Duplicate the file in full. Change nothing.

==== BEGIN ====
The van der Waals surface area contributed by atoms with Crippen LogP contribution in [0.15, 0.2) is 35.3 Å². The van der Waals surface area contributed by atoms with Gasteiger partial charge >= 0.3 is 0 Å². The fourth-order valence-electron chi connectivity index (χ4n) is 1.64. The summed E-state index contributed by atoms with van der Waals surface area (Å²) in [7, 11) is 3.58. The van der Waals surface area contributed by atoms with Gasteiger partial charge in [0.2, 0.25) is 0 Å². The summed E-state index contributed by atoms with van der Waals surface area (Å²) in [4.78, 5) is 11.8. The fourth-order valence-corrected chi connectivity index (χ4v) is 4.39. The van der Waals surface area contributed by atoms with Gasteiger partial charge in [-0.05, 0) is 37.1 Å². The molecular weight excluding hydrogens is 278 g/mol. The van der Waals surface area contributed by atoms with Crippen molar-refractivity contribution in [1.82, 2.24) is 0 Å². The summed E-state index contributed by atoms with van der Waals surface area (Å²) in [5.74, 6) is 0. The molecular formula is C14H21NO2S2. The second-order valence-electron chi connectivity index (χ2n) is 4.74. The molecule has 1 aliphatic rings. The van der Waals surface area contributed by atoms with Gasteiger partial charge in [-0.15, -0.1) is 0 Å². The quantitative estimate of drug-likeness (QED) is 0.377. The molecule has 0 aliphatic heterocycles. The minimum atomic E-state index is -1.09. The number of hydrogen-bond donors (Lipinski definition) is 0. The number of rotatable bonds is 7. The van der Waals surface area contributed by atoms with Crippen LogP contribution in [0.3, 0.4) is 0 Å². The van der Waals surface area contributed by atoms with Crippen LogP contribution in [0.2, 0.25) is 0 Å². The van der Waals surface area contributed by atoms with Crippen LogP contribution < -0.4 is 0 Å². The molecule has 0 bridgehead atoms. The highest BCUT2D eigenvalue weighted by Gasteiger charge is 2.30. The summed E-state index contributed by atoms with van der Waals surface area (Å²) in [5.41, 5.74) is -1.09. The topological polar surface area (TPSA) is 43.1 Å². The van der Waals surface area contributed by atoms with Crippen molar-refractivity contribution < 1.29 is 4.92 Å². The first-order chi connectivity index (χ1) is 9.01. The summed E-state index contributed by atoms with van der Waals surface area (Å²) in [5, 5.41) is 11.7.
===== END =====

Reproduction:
The van der Waals surface area contributed by atoms with Crippen LogP contribution in [0.15, 0.2) is 35.3 Å². The van der Waals surface area contributed by atoms with Gasteiger partial charge >= 0.3 is 0 Å². The fourth-order valence-electron chi connectivity index (χ4n) is 1.64. The summed E-state index contributed by atoms with van der Waals surface area (Å²) in [7, 11) is 3.58. The van der Waals surface area contributed by atoms with Gasteiger partial charge in [0.2, 0.25) is 0 Å². The summed E-state index contributed by atoms with van der Waals surface area (Å²) in [4.78, 5) is 11.8. The fourth-order valence-corrected chi connectivity index (χ4v) is 4.39. The van der Waals surface area contributed by atoms with Gasteiger partial charge in [-0.05, 0) is 37.1 Å². The molecular weight excluding hydrogens is 278 g/mol. The van der Waals surface area contributed by atoms with Crippen molar-refractivity contribution in [1.82, 2.24) is 0 Å². The summed E-state index contributed by atoms with van der Waals surface area (Å²) in [5.74, 6) is 0. The molecular formula is C14H21NO2S2. The second-order valence-electron chi connectivity index (χ2n) is 4.74. The molecule has 1 aliphatic rings. The van der Waals surface area contributed by atoms with Gasteiger partial charge in [-0.15, -0.1) is 0 Å². The quantitative estimate of drug-likeness (QED) is 0.377. The molecule has 0 aliphatic heterocycles. The minimum atomic E-state index is -1.09. The number of hydrogen-bond donors (Lipinski definition) is 0. The number of rotatable bonds is 7. The van der Waals surface area contributed by atoms with Crippen LogP contribution in [0.3, 0.4) is 0 Å². The van der Waals surface area contributed by atoms with Crippen LogP contribution in [0.2, 0.25) is 0 Å². The van der Waals surface area contributed by atoms with Crippen LogP contribution < -0.4 is 0 Å². The molecule has 0 bridgehead atoms. The highest BCUT2D eigenvalue weighted by Gasteiger charge is 2.30. The summed E-state index contributed by atoms with van der Waals surface area (Å²) in [5.41, 5.74) is -1.09. The topological polar surface area (TPSA) is 43.1 Å². The van der Waals surface area contributed by atoms with Crippen molar-refractivity contribution < 1.29 is 4.92 Å². The first-order chi connectivity index (χ1) is 9.01. The summed E-state index contributed by atoms with van der Waals surface area (Å²) in [5, 5.41) is 11.7.